Saturday, September 16, 2017

When a Whovian Dies

Today would have been my father’s 65th birthday. Instead, he had a heart attack seven weeks ago while on his bike and was gone before he knew what happened. His was a poetic death—exactly what he would have wanted albeit the part about it coming at least a quarter-century too soon.  

The Saturday we gathered at church to celebrate his life was majestic. We stood in the receiving line for five nonstop hours before it had to be cut off for the service to begin. The overflow crowds sat in folding chairs, and the live feed had over 3,000 viewers from around the globe—including Bishop Ntambo and Bishop Mande who were unable to get last minute flights. The tributes we received that day and the days afterward were overwhelming in a wonderful way. If only my father had fully understood that he was loved by so many and so much.  

For me, “Biking Bob” (self-dubbed: The Mad Man on a Bike) was more than my father; he was my mentor, my coach, my co-conspirator, my teammate. He was the only person who could tell me I was wrong about something and I’d accept the correction without question. He was brilliant, and if people thought he didn’t make any sense, it was simply because they weren’t keeping up.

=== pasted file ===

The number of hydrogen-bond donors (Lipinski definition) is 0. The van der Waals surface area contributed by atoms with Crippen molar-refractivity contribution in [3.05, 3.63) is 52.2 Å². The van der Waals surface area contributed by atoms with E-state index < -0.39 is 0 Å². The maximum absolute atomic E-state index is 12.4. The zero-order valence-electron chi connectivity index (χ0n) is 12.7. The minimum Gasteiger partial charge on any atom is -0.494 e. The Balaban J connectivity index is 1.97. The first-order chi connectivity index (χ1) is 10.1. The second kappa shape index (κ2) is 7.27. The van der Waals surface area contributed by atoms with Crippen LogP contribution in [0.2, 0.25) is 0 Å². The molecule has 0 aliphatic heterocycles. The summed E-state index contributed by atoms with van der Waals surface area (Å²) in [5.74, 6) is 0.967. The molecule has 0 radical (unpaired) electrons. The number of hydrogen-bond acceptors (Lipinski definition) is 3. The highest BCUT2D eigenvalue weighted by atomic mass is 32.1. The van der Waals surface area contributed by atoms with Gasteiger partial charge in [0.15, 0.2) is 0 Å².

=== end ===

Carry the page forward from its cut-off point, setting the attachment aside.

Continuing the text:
In addition to being a pastor, missiologist, and retired Marine Corps helicopter pilot, my father was a die-hard Whovian and raised me to be one too.

Death looks different through a Whovian’s eyes. We are acutely aware of the universe and time itself, and we put our sorrows in the context of the bigger picture, yet we also affirm that there are no un-important people--what we do matters. Whovians are used to thinking in terms of everyone being simultaneously dead and alive, depending on when one happens to be at a given moment. We see death as a constant companion, and we find comfort in the idea of regeneration* and a non-linear view of time. We move forward, knowing that pain and loss define us as much as happiness and love. We know that pain is a gift. We know that we are all stories in the end.  My father's was a great one.